Children with spinal muscular atrophy (SMA) sustain a progressive reduction in pulmonary function (PF) related to both muscular weakness and the concomitant effects of spinal deformity on the thorax. Growth-friendly instrumentation is commonly utilized for younger patients with scoliosis and SMA to halt the progression of spinal curvature, but its effect on PF in these patients has not previously been investigated. Using the change in Early Onset Scoliosis 24-Item Questionnaire (EOSQ-24) PF subdomain scores, the authors will investigate whether PF improves in patients with SMA after a growth-friendly intervention.
This was a multicenter retrospective cohort study from 2 international registries of patients with SMA undergoing spinal deformity surgery from 2005 to 2015. Data collected were age, sex, degree of major coronal curve, type of growth-friendly construct, forced vital capacity (FVC), and EOSQ-24 scores at the patient’s preoperative, 1-year postoperative, and 2-year postoperative visits. Differences in EOSQ-24 PF scores and FVC between baseline and postoperative assessment were examined by paired tests.
A total of 74 patients were identified (mean age, 7.6±2.3 y, major curve 68.1±22.4 degrees, 51.4% female individuals). The mean EOSQ-24 PF scores improved significantly from 70.6 preoperatively to 83.6 at 1 year (P=0.092) and 86.5 at 2 years postoperatively (P=0.020). The scores in patients with rib-based constructs showed steeper increases at 1-year assessments than those in patients with spine-based constructs. The mean paired FVC value decreased from 63.9% predicted preoperatively, to 57.6% predicted at 1 year postoperatively (P=0.035), and 61.9% predicted preoperatively, to 56.3% predicted at 2 years postoperatively (P=0.178).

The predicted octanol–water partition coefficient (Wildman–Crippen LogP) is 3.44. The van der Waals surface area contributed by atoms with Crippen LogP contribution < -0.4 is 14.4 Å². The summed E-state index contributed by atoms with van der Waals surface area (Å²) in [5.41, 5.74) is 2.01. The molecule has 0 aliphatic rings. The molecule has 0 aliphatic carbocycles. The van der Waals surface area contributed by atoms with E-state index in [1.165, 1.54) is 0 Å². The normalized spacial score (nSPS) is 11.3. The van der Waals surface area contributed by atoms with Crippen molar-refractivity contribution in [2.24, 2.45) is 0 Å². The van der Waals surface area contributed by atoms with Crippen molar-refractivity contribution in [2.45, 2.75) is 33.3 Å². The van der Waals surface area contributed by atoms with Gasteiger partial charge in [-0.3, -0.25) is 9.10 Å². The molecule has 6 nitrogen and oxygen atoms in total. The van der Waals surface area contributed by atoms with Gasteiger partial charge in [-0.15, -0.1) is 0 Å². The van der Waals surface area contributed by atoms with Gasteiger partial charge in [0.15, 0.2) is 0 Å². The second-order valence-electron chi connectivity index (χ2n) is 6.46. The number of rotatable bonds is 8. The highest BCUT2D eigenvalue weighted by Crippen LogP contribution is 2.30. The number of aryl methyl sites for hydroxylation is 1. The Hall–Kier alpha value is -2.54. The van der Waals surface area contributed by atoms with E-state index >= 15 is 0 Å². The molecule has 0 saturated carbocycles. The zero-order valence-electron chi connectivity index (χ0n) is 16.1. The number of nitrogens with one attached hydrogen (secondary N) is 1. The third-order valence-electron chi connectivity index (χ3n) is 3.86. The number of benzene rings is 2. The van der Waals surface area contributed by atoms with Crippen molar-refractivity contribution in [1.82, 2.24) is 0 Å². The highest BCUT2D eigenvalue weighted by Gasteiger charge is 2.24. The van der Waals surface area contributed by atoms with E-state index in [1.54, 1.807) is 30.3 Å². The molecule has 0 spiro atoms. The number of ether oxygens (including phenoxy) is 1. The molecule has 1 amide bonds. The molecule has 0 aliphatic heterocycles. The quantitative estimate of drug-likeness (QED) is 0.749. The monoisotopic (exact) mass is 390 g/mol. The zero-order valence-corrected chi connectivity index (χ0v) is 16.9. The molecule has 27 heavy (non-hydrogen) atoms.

Patients with SMA who received growth-friendly instrumentation did experience improvements in PF as measured by EOSQ-24 assessing the caregivers’ perception. Given the uncertain reliability of PFTs in this young population, EOSQ-24 is an important tool for measuring improvements in health-related quality of life.
Level of Evidence:
Level III—retrospective study.